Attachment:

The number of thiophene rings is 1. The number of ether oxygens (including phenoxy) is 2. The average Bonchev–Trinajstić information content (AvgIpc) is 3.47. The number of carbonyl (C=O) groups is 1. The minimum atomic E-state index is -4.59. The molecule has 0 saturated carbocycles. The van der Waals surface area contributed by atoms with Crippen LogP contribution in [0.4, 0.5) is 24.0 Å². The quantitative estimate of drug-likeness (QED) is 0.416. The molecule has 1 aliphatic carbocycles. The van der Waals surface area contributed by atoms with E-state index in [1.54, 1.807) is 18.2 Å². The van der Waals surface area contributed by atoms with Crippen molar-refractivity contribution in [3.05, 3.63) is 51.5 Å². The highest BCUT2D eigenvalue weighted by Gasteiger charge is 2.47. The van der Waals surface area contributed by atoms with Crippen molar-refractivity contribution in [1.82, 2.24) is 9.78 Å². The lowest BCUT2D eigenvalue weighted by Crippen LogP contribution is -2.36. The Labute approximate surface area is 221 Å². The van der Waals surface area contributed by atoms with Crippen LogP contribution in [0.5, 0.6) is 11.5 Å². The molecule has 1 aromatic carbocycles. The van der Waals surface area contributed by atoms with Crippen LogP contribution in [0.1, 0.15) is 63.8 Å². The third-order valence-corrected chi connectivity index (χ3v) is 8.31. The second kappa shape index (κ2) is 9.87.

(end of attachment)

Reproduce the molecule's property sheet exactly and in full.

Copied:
The number of thiophene rings is 1. The number of ether oxygens (including phenoxy) is 2. The average Bonchev–Trinajstić information content (AvgIpc) is 3.47. The number of carbonyl (C=O) groups is 1. The minimum atomic E-state index is -4.59. The molecule has 0 saturated carbocycles. The van der Waals surface area contributed by atoms with Crippen LogP contribution in [0.4, 0.5) is 24.0 Å². The quantitative estimate of drug-likeness (QED) is 0.416. The molecule has 1 aliphatic carbocycles. The van der Waals surface area contributed by atoms with E-state index in [1.54, 1.807) is 18.2 Å². The van der Waals surface area contributed by atoms with Crippen molar-refractivity contribution in [3.05, 3.63) is 51.5 Å². The highest BCUT2D eigenvalue weighted by Gasteiger charge is 2.47. The van der Waals surface area contributed by atoms with Crippen molar-refractivity contribution in [1.82, 2.24) is 9.78 Å². The lowest BCUT2D eigenvalue weighted by Crippen LogP contribution is -2.36. The Labute approximate surface area is 221 Å². The van der Waals surface area contributed by atoms with Crippen LogP contribution in [0.5, 0.6) is 11.5 Å². The molecule has 1 aromatic carbocycles. The van der Waals surface area contributed by atoms with Crippen LogP contribution in [0.1, 0.15) is 63.8 Å². The third-order valence-corrected chi connectivity index (χ3v) is 8.31. The second kappa shape index (κ2) is 9.87.